Chancellor of the Exchequer Alistair Darling announced the UK budget yesterday, and it was revealed that the UK would have to issue more debt (Gilts) in order to continue with their present plans, the debt levels will rise to a record level of 79% of GDP by 2013/14. The period of 2009/10 will see £220bn of gilts issued, a full 20% greater than expected, on one hand this might be the ‘shock and awe’ approach, on the other it is extremely inflationary and has had an instant effect on GBP long term interest rates.
Several factors fed into this, yesterday the Public Sector net cash requirement was forecast at £16.5bn but the actual requirement was £28.4bn. Two lessons that countries around the world will learn from the current financial crisis are firstly – the need for counter cyclical planning, the second is the extreme danger that a country is put in by having a bloated public sector. Britain is also facing deflation.
Sterling is likely in for some secular devaluation, Darlings comment that ‘a competitive exchange rate will help exporters’ is a portent of the direction sterling is headed in. The IMF also gave a gloomier outlook for the UK than HM Treasury did.
So what next? Well, unemployment hit 2.1 million people, the issue with the UK figures is that they don’t count people on disability, and the great achievement of almost complete employment levels was masked in the past by the way they did their figures, that still stands, it means that the weight of social programme debt is rising more rapidly and a greater percentage of the population is actually under/unemployed.
The biggest deficit since WW2 means that yields will rise (servicing gilts will be harder) and gilt prices will fall. This, mixed with monetizing debt (via quantitative easing) are leading me to believe that there will be a dual risk situation coming down the line, that of deficits during inflation – this will mean that the money is not there to continue with many vital public services (or you go into hyper-inflation), and secondly, that of potential default on the back of hard devaluation (yields get so high that they are unsustainable). These are the nightmare scenarios, what we are not saying is ‘this is likely’.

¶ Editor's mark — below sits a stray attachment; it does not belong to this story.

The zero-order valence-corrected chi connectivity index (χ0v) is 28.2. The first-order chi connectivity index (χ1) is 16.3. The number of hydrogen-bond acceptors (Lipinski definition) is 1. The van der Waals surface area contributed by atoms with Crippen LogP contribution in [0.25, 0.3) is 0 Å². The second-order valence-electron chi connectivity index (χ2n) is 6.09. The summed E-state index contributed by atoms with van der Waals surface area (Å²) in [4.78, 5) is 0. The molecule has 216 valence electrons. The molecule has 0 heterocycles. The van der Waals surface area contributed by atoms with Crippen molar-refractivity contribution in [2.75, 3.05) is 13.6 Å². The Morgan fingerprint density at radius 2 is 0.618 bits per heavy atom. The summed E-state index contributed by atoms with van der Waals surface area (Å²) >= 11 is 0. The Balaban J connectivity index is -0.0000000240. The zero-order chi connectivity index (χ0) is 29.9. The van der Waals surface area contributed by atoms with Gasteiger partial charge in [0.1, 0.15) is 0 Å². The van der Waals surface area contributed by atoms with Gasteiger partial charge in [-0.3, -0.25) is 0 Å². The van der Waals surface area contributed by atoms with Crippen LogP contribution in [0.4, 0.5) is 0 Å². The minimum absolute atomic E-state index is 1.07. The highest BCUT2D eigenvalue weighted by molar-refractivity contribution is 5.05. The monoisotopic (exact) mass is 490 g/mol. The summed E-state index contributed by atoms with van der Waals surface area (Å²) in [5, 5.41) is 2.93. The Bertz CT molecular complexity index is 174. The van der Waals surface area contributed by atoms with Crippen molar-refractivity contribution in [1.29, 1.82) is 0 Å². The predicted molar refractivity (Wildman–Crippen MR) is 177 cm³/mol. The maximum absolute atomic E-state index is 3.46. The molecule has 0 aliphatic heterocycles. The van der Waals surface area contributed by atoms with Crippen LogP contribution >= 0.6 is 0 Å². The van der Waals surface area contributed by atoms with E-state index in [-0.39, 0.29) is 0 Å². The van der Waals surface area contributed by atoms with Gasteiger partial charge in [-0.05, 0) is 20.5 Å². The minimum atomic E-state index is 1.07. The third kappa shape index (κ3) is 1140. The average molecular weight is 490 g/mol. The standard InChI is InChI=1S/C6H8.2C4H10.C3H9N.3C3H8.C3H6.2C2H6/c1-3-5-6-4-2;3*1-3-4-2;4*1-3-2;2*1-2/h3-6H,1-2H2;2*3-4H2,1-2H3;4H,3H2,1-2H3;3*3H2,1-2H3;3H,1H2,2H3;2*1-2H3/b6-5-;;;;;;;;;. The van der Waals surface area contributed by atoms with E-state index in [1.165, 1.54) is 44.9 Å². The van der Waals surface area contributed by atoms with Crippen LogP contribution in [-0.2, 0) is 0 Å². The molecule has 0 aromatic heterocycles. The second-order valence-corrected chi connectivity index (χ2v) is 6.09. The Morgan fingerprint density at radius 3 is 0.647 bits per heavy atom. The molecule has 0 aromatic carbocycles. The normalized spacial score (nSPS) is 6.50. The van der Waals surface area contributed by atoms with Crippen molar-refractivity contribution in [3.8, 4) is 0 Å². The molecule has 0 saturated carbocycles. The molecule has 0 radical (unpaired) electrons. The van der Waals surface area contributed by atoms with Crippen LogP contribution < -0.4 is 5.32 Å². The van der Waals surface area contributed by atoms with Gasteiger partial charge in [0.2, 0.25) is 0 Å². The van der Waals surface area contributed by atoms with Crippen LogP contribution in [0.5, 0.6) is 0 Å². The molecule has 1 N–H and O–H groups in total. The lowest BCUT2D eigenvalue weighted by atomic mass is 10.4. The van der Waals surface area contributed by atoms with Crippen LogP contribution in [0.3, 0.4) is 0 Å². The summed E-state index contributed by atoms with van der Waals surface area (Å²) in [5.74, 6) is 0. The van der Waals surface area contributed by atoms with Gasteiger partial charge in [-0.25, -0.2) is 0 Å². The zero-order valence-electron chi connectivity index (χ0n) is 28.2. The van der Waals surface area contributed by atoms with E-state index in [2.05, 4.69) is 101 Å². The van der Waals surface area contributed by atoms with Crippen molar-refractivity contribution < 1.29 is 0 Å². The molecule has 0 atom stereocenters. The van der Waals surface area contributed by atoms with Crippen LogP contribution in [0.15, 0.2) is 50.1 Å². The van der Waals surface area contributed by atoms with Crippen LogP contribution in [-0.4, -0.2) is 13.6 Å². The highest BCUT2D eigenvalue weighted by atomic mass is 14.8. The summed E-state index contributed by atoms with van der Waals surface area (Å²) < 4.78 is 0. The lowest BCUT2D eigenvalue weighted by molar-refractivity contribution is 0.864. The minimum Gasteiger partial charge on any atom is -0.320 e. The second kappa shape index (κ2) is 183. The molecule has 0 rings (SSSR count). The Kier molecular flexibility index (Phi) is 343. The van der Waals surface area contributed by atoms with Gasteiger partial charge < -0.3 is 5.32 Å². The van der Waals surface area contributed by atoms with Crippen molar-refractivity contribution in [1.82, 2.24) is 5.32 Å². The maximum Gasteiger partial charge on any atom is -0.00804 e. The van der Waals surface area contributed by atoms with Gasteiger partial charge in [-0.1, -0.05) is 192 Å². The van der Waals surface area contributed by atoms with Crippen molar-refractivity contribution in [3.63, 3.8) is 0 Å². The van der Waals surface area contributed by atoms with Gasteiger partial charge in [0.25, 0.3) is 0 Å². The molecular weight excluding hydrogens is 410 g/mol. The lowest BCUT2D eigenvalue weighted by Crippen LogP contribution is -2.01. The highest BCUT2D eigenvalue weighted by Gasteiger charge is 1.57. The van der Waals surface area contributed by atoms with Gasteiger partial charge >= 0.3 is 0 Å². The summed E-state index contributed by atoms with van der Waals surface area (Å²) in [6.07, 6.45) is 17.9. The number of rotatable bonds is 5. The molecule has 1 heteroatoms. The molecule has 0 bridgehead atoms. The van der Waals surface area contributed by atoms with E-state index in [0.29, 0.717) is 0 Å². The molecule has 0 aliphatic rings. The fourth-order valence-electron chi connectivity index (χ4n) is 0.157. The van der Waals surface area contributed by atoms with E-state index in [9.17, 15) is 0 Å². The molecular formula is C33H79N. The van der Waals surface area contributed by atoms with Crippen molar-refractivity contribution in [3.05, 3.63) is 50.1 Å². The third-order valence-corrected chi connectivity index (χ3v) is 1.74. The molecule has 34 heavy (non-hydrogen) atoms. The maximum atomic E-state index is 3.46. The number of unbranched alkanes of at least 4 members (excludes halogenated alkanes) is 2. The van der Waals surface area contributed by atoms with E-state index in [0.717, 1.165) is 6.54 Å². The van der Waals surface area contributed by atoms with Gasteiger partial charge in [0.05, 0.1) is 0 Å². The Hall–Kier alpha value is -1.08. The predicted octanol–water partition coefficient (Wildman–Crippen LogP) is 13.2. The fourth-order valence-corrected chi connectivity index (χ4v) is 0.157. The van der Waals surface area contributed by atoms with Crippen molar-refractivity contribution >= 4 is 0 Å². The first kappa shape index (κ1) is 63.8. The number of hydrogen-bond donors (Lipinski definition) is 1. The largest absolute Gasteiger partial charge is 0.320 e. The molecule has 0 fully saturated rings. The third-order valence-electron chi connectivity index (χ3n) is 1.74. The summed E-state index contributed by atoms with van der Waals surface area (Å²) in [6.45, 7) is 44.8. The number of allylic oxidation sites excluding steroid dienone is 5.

The real question is whether they can support the debt and yield indefinitely? Getting the mixture right will be very very difficult. The dollar is equally facing a similar risk, if it faces downward price pressure the dollar selling will begin again. The sense of the ECB seems to be (thus far) standing the test of the market, and while people can cry about deflation and the need for intervention, central bank austerity is – up to now- proving to be the better course, the interbank yield as we saw recently has the ECB taking a middle course.
The graph below shows the pressure being put on interbank rates in a single day due to the budget announcement and the future inflation is factoring in already. Look at the sudden spread from the 1 year money onwards, that is a very significant spread given the 24hour period it represents and it is all occurring from the 12 months into the future mark meaning that there is a degree of interpretation that we will start to see inflation in 2010. So the interbank market seems to believe this is the situation, the bond market is the next place to watch.
So let’s take a quick look at bond prices, if what we are saying today is true then we should see the yields in the longer term bonds rise and the prices drop, here is a picture of today’s prices from Bloomber.
And it seems to be in conjunction with the view that Britains treasuries are headed into dangerous waters. The sterling will have to face a decline in order to meet obligations and the Bank won’t be able to re-absorb money as quickly as they created it thus the anti-inflationary elements of their operations will ultimately have to fail. Again, this doesn’t mean ‘pop goes the treasury’ but like a distant ice-cream van, there is a familiar tune in the air and it seems to be getting closer.